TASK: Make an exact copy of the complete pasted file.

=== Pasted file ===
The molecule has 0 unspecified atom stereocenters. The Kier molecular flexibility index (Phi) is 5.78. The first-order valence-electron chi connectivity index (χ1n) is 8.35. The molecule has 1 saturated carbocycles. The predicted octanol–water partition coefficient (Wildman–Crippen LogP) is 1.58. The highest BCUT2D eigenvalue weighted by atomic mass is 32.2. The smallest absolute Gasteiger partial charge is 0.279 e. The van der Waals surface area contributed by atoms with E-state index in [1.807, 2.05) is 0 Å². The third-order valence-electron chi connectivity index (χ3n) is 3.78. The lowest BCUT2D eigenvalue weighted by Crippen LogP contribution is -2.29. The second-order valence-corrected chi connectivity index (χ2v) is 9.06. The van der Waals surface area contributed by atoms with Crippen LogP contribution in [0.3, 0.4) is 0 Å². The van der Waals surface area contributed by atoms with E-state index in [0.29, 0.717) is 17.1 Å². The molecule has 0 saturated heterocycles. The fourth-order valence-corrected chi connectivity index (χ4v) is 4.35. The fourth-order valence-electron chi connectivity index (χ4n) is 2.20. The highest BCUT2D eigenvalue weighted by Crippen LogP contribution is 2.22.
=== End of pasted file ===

The molecule has 0 unspecified atom stereocenters. The Kier molecular flexibility index (Phi) is 5.78. The first-order valence-electron chi connectivity index (χ1n) is 8.35. The molecule has 1 saturated carbocycles. The predicted octanol–water partition coefficient (Wildman–Crippen LogP) is 1.58. The highest BCUT2D eigenvalue weighted by atomic mass is 32.2. The smallest absolute Gasteiger partial charge is 0.279 e. The van der Waals surface area contributed by atoms with E-state index in [1.807, 2.05) is 0 Å². The third-order valence-electron chi connectivity index (χ3n) is 3.78. The lowest BCUT2D eigenvalue weighted by Crippen LogP contribution is -2.29. The second-order valence-corrected chi connectivity index (χ2v) is 9.06. The van der Waals surface area contributed by atoms with Crippen LogP contribution in [0.3, 0.4) is 0 Å². The van der Waals surface area contributed by atoms with E-state index in [0.29, 0.717) is 17.1 Å². The molecule has 0 saturated heterocycles. The fourth-order valence-corrected chi connectivity index (χ4v) is 4.35. The fourth-order valence-electron chi connectivity index (χ4n) is 2.20. The highest BCUT2D eigenvalue weighted by Crippen LogP contribution is 2.22.